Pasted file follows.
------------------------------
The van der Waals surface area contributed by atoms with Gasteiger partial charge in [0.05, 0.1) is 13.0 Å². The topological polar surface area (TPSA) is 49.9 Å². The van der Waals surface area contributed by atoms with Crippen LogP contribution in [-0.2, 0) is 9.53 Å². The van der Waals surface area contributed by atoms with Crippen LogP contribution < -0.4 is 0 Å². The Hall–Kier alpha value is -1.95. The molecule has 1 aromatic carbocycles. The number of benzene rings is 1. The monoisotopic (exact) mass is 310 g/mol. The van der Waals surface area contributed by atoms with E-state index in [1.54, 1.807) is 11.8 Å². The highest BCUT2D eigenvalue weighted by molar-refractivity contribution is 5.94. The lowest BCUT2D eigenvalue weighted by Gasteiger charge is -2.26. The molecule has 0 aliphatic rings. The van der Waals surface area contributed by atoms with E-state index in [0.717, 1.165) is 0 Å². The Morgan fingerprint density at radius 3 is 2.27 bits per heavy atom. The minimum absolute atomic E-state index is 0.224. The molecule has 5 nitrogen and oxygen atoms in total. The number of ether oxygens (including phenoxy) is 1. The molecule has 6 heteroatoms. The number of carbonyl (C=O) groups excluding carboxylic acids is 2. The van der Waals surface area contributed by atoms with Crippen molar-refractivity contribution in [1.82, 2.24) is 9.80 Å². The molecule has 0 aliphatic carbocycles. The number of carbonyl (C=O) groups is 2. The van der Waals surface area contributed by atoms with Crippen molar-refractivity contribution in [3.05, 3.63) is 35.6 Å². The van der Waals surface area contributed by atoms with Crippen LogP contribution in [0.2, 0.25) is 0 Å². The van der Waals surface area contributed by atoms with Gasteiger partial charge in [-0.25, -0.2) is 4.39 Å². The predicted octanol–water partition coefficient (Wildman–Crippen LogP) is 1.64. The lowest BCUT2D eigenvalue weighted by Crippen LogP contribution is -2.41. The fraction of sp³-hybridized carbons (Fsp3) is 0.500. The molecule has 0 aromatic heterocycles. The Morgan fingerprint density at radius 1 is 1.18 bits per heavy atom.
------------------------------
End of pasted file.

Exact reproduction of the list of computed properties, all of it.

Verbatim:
The van der Waals surface area contributed by atoms with Gasteiger partial charge in [0.05, 0.1) is 13.0 Å². The topological polar surface area (TPSA) is 49.9 Å². The van der Waals surface area contributed by atoms with Crippen LogP contribution in [-0.2, 0) is 9.53 Å². The van der Waals surface area contributed by atoms with Crippen LogP contribution < -0.4 is 0 Å². The Hall–Kier alpha value is -1.95. The molecule has 1 aromatic carbocycles. The number of benzene rings is 1. The monoisotopic (exact) mass is 310 g/mol. The van der Waals surface area contributed by atoms with E-state index in [1.54, 1.807) is 11.8 Å². The highest BCUT2D eigenvalue weighted by molar-refractivity contribution is 5.94. The lowest BCUT2D eigenvalue weighted by Gasteiger charge is -2.26. The molecule has 0 aliphatic rings. The van der Waals surface area contributed by atoms with E-state index in [0.717, 1.165) is 0 Å². The Morgan fingerprint density at radius 3 is 2.27 bits per heavy atom. The minimum absolute atomic E-state index is 0.224. The molecule has 5 nitrogen and oxygen atoms in total. The number of ether oxygens (including phenoxy) is 1. The molecule has 6 heteroatoms. The number of carbonyl (C=O) groups excluding carboxylic acids is 2. The van der Waals surface area contributed by atoms with Crippen molar-refractivity contribution in [1.82, 2.24) is 9.80 Å². The molecule has 0 aliphatic carbocycles. The number of carbonyl (C=O) groups is 2. The van der Waals surface area contributed by atoms with Crippen molar-refractivity contribution in [3.05, 3.63) is 35.6 Å². The van der Waals surface area contributed by atoms with Crippen LogP contribution in [0.2, 0.25) is 0 Å². The van der Waals surface area contributed by atoms with Gasteiger partial charge in [-0.25, -0.2) is 4.39 Å². The predicted octanol–water partition coefficient (Wildman–Crippen LogP) is 1.64. The lowest BCUT2D eigenvalue weighted by Crippen LogP contribution is -2.41. The fraction of sp³-hybridized carbons (Fsp3) is 0.500. The molecule has 0 aromatic heterocycles. The Morgan fingerprint density at radius 1 is 1.18 bits per heavy atom.